Counting this year’s NBA Draft, Kentucky has had 31 players picked since John Calipari became coach. That’s almost twice as many players as the school with the second most selected: Duke with 17.
The NBA Draft’s Big Blue tint beginning in 2010 includes as many first-round selections from Kentucky (24) as from Duke (14) and Kansas combined (10). The same is true of lottery picks: UK 17, Duke eight, Kansas nine.
So Kentucky’s path to the NBA is well worn. But, of course, it’s not the only way to try to reach the summit of pro basketball fame and fortune.
This year saw Robert Williams of Texas A&M veer wildly off the course taken annually by multiple UK players, several of whom were significantly less accomplished as college freshmen.
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Williams was voted second-team All-Southeastern Conference, the league’s Defensive Player of the Year and to the All-Freshman Team for 2016-17.
Yet, he chose to return to A&M next season.
“Robert is a unique kid,” A&M assistant coach Amir Abdur-Rahim said recently. “Very smart, very focused kid. . . . He’s able to do something a lot of kids have a tough time doing, and that is self-evaluate.”
Abdur-Rahim meant that Williams could honestly assess how prepared he was, mentally as well as physically, for professional basketball.
The assistant coach attributed this ability to Williams’ upbringing in a rural area. That setting shielded the player from the youth basketball machinery present in more populated areas, Abdur-Rahim suggested.
“Being from Oil City, La., a small town right outside of Shreveport,” he said. “It’s a different thing for a kid from Dallas or Houston or Atlanta where it’s a little bit more talked about on an everyday basis.”
Nor was Williams ranked in the top of the various recruiting lists. He was generally outside the top 50. This, too, was good in terms of making a level-headed decision about turning pro, Abdur-Rahim said.
“He was able to keep things in perspective and stay humble and stay grounded,” the A&M assistant coach said. “That’s the best thing about him, and that’s why next year when he has a chance to put his name in, he’s going to be prepared.”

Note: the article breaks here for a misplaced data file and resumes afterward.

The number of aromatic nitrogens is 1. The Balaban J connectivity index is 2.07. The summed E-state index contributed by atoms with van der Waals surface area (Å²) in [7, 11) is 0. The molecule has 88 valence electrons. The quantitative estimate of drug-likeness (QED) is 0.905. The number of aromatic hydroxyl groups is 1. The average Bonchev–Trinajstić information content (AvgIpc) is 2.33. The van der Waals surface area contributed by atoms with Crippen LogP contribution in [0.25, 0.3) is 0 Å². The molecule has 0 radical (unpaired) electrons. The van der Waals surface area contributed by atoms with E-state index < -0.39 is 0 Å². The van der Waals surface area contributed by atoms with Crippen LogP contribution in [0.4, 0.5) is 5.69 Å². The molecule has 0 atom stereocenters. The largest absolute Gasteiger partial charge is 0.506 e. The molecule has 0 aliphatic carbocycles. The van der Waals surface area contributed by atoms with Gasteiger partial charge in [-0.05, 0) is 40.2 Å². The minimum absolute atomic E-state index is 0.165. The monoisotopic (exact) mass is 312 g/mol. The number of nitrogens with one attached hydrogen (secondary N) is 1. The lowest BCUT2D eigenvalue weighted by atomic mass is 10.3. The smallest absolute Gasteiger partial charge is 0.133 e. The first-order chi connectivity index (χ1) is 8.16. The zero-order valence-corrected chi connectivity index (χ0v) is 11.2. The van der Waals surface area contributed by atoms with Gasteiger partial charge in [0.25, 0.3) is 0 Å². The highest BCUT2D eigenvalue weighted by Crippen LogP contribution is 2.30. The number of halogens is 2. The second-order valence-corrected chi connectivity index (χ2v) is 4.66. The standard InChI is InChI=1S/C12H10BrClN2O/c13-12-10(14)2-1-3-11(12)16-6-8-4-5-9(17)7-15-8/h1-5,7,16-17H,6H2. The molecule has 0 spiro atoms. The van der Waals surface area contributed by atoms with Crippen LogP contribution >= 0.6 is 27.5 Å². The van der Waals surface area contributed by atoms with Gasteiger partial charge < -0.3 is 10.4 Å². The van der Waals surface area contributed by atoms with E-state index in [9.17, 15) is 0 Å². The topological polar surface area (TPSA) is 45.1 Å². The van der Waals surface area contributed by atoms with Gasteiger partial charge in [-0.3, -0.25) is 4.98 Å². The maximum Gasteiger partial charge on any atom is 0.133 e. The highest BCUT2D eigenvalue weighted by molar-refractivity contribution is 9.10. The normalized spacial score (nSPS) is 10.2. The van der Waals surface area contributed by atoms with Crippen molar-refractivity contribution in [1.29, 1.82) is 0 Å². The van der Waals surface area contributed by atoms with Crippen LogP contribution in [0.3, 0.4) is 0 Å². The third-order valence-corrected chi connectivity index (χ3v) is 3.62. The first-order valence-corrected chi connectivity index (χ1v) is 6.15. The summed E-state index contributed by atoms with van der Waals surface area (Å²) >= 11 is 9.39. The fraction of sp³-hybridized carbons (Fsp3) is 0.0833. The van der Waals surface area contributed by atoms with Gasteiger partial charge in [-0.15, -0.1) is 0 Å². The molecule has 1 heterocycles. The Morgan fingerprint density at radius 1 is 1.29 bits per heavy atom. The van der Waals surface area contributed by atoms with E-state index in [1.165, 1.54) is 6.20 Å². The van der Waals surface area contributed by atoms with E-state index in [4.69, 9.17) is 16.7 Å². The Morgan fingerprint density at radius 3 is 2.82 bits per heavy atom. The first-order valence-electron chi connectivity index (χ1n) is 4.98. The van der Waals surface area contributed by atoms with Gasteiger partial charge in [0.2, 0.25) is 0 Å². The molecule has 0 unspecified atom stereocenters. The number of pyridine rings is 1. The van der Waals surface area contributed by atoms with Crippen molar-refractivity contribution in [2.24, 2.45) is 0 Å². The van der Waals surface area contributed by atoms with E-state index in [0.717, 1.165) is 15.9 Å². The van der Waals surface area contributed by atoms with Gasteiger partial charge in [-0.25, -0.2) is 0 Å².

Williams felt “some peer pressure” to enter this year’s NBA Draft, Abdur-Rahim said. But Williams wants to not just make an NBA team, but be a productive player. And he’d prefer to avoid spending time in the NBA’s development league. Ever more one-and-done players are being groomed in what the NBA now calls the Gatorade League (or G League).
Of the 60 players picked in the 2016 NBA Draft, 39 played in the development league at times this past season. That was true of 17 of the 30 first-round selections.
There’s a Kentucky connection with North Carolina State’s ongoing effort to build a basketball dormitory.
As part of the planning, Director of Athletics Debbie Yow toured UK’s Wildcat Coal Lodge two years ago. Of course, Yow once coached UK’s women’s team.
“The first one I saw was in 1978,” she said in reference to the Joe B. Hall Wildcat Lodge. “I went into the one that’s there now with the image of the ’78 version in my mind.”
The Wildcat Coal Lodge, which opened in 2012, made a good impression on Yow. But N.C. State does not plan to simply duplicate UK’s basketball dorm.
The biggest difference involves who will live in N.C. State’s basketball dorm. Players from both the men’s and the women’s teams will be residents.
Equity is a factor, Yow said. But, she added, “I think it makes for a healthier atmosphere in the residence hall.”
When asked how the presence of women makes for a healthier atmosphere, Yow said, “This is just the normal college atmosphere.”
N.C. State’s plan is for men to live on one floor and women on a separate floor, Yow said.
By the way, at UK, the players on the women’s team live in off-campus apartments or in dorms near the Craft Center.
Per NCAA rules, non-athletes must make up at least 51 percent of the athletic dorm residents.
Currently, players on N.C. State’s men’s team live in an apartment complex across a street from campus. Yow said she was concerned about agents gaining access to players. The planned dorm would have a residence adviser and two counselors monitoring access to player rooms, she said.